Culinary Arts

What Is Marbling in Meat? Learn About the Different Types of Marbling and What Factors Impact Marbling

Written by MasterClass

Jun 5, 2019 • 4 min read

In meat, but specifically in red meat, fat content is an important feature that results in a good eating experience. It’s not just any old fat, however. This specific fat results in marbling, which determines the beef quality grading.

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What Is Marbling in Meat?

Marbling is the white flecks of intramuscular fat in meat, most notably red meat. The fat in lean muscle creates a marble pattern—hence the name. Marbling affects meat’s juiciness, tenderness, texture, and flavor—attributes that determine “eating experience.” In this case, more of all the above is better. Intramuscular fat should not be confused with intermuscular fat, which is the fat between the muscles. That fat, which you typically trim off, does not enhance a piece of meat.

How Is Meat Marbling Determined?

  • In the United States, Japan, and Australia, trained human graders visually appraise the amount of white fat flecks in muscle and their spatial distribution to determine the quality of meat.
  • Graders evaluate the amount and distribution of marbling in the ribeye muscle after a butcher has ribbed the carcass between the 12th and 13th ribs. The degree of marbling is the primary determinant of quality grade.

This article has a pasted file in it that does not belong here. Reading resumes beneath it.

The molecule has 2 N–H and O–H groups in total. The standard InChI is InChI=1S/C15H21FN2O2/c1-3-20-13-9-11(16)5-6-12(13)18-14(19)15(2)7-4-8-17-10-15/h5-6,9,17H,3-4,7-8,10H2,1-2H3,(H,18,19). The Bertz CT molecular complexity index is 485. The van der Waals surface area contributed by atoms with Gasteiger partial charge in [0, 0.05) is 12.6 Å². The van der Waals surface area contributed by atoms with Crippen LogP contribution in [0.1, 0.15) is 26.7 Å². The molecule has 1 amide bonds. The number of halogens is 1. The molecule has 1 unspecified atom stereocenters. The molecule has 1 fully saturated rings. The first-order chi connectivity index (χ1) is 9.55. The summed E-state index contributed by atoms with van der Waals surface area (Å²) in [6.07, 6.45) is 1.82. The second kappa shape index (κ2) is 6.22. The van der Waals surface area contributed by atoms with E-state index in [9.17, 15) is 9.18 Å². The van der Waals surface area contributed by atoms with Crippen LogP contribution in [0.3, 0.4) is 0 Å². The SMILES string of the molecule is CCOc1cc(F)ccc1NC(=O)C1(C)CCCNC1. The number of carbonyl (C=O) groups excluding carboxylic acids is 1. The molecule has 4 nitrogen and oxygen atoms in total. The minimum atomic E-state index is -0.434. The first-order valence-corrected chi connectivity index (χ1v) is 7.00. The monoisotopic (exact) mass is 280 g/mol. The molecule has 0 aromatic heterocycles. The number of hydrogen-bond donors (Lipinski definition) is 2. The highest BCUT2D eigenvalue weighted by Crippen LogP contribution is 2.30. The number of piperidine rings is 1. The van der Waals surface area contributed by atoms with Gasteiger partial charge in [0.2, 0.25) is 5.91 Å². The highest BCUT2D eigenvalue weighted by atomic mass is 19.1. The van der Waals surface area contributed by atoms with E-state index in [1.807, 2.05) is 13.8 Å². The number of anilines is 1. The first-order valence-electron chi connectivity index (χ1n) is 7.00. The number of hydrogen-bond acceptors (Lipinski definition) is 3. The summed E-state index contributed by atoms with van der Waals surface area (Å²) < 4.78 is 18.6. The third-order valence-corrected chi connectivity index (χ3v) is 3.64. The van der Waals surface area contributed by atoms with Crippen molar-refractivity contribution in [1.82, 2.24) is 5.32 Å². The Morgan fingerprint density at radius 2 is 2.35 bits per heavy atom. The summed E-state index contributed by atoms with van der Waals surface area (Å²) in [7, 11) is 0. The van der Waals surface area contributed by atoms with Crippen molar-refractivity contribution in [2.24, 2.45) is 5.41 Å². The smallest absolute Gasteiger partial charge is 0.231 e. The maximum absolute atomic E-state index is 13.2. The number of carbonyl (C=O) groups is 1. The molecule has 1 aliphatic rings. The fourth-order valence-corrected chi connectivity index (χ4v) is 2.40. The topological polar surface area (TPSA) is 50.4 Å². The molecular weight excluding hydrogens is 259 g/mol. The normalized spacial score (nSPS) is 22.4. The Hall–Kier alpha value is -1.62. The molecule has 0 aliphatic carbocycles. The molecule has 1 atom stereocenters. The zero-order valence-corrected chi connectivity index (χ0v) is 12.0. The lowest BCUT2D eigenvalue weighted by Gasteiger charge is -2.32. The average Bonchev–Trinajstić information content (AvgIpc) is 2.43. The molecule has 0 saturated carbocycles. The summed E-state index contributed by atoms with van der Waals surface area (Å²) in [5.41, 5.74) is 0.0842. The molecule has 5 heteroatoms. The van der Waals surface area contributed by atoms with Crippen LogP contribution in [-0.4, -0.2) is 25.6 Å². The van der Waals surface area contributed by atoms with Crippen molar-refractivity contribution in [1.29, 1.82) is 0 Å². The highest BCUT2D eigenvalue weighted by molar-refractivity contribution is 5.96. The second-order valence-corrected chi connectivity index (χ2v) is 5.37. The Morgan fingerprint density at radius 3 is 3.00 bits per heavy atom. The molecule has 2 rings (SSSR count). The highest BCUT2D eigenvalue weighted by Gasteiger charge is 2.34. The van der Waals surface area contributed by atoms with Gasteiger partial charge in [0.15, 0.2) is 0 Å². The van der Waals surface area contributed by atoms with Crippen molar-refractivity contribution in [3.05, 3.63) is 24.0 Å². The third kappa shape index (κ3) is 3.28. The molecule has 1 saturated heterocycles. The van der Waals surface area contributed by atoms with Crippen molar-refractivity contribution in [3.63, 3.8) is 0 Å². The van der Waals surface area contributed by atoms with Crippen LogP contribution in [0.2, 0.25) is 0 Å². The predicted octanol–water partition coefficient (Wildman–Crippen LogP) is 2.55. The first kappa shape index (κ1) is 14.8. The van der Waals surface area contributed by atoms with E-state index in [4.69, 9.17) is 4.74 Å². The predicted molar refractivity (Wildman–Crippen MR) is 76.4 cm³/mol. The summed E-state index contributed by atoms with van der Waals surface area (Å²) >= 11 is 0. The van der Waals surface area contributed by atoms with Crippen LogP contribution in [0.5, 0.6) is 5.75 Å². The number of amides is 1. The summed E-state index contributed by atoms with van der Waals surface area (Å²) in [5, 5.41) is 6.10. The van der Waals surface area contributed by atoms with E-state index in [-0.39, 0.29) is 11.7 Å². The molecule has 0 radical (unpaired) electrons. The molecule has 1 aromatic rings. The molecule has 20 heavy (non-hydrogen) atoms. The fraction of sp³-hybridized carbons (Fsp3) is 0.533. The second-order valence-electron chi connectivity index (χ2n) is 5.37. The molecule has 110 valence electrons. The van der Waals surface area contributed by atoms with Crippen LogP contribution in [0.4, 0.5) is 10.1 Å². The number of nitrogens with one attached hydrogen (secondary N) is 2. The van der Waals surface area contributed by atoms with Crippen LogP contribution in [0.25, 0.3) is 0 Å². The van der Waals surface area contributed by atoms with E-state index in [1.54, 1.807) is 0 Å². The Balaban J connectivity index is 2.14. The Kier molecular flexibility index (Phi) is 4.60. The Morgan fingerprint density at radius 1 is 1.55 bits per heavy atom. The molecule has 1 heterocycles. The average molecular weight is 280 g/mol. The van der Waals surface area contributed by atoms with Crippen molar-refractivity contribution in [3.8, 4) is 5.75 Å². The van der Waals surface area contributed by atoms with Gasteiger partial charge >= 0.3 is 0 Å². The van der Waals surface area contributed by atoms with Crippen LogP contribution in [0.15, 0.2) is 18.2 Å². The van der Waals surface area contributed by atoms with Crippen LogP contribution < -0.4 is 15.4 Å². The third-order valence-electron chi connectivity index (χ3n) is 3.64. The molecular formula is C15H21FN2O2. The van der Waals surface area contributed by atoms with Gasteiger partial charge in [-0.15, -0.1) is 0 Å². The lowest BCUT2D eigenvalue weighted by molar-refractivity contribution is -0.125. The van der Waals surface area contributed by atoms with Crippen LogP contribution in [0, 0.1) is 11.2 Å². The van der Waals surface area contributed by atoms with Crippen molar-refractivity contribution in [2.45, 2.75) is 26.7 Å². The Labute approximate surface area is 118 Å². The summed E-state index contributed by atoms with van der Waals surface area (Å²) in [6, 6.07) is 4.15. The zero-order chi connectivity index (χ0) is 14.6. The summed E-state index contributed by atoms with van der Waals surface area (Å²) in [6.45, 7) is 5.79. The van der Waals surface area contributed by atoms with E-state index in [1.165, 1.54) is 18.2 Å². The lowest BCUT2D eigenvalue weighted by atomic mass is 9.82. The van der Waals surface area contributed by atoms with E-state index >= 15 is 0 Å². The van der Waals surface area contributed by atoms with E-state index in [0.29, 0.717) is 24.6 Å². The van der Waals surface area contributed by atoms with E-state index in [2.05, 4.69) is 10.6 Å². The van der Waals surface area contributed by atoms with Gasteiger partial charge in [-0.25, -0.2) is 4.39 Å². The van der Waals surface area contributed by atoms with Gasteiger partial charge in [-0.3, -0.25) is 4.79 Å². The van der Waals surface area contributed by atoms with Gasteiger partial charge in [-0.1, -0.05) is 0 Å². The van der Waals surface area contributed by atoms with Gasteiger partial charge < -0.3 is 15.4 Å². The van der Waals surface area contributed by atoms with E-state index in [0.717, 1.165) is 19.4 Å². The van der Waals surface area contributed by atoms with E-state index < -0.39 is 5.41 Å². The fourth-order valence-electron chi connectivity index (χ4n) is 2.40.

• The USDA grading system features eight different grades—Prime, Choice, Select, Standard, Commercial, Utility, Cutter, and Canner, in descending order—and rewards marbling. Across almost every cut on beef carcasses, USDA Prime has the highest marbling content and costs the most on the market. Choice is accessible in a retail outlet like a grocery store. Select, while not quite as good as Choice, is a more affordable option, followed by Standard. A lower USDA grade typically winds up in ground beef products and in cheap steak restaurants.

What Are the Different Types of Marbling in Meat?

Marbling comes in different shapes and sizes, and not all beef marbling indicates greatness. Although some people disagree about the quality of different types of marbling, the following is the generally accepted standard.

  • Fine marbling. The lean muscle has a high frequency of thin, evenly distributed flecks of fat. These fine flecks melt during cooking, adding juiciness and tenderness throughout the meat. In the restaurant world, the most desirable types, like Kobe and Wagyu beef, have a high frequency and even distribution of fine marbling.
  • Medium marbling. An inferior form of marbling, it features larger, less evenly distributed flecks of fat, which can negatively affect the cooking and eating experiences. Larger pieces of fat take longer to render and liquefy. As a result, when someone cooks a medium marbled steak rare or even medium rare, the fat will not render in time to add juiciness and tenderness to a steak. This leaves gelatinous flecks of fat that negatively affect mouthfeel. Uneven distribution can also lead to certain areas of a piece of meat being more tender and juicier while others are tough and dry.